Religiosity, attitudes on diversity and belonging among ordinary Australian Muslims

Rosalie Atie, Kevin Dunn, Mehmet Ozalp

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Islamic incompatibility is a core discourse of fringe political parties, mostly from the right of the political spectrum, who have agitated against religious diversity and also against immigration of Muslims, especially from certain parts of the world. Smaller scale political alliances, against mosque developments, private Islamic schools or halal certification, also draw heavily on this pre-supposition. Despite the preponderance of such despondent commentary, there is surprisingly little by way of empirical analysis of this assumption of incompatibility. This paper draws on a community survey (n:585) and the results show high rates intercultural mixing in workplaces, educational settings and socially, with little evidence for separatism. These Australian Muslims have very positive views about cultural diversity, most perceive there to be consistency between Islam and Australian norms, and they see themselves as Australian. Those with stronger levels of religiosity have even more positive views on diversity and consistency. We offer two explanations, one based on official multiculturalism, and the other on tenets of Islamic thinking on toleration and moderation.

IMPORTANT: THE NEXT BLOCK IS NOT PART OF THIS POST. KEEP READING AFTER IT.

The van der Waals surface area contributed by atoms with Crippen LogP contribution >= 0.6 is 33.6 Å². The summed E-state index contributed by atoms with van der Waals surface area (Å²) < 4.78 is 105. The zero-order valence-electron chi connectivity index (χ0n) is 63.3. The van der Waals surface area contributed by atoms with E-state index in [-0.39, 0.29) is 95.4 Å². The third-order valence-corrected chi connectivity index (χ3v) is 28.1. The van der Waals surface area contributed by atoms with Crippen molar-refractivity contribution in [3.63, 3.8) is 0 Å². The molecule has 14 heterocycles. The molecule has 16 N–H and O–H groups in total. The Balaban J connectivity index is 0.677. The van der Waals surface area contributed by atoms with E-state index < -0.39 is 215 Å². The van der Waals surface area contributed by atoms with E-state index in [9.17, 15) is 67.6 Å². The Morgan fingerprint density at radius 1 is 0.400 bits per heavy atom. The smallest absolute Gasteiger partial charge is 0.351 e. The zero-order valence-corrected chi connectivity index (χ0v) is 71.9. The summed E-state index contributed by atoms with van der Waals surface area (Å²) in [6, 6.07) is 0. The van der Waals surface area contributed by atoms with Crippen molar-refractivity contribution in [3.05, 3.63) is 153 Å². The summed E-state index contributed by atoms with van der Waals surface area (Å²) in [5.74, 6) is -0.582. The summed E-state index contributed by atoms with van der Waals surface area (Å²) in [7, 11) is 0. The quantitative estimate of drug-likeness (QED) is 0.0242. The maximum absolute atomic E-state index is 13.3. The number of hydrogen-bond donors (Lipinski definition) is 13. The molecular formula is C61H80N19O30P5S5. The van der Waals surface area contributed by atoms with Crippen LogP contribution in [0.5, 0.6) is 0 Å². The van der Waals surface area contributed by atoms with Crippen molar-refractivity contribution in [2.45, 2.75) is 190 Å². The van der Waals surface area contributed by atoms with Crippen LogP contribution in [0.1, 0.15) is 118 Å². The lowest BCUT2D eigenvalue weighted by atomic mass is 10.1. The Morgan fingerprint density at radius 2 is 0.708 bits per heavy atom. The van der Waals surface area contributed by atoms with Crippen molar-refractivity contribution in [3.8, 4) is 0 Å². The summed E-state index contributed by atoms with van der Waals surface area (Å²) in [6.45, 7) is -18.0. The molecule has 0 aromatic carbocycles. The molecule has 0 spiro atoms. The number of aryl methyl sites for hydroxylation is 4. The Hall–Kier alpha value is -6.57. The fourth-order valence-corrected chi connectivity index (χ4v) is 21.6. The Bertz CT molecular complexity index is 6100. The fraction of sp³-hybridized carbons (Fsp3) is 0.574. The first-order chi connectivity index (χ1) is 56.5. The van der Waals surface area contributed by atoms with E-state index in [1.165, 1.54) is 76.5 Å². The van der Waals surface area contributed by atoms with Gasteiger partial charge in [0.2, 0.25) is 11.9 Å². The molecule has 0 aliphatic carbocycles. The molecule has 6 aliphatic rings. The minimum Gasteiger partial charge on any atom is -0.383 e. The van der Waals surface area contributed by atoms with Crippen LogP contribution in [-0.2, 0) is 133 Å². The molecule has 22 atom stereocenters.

Original languageEnglish
Article number1
Pages (from-to)1-15
Number of pages15
JournalAustralian Journal of Islamic Studies
Issue number1
Publication statusPublished - 2017


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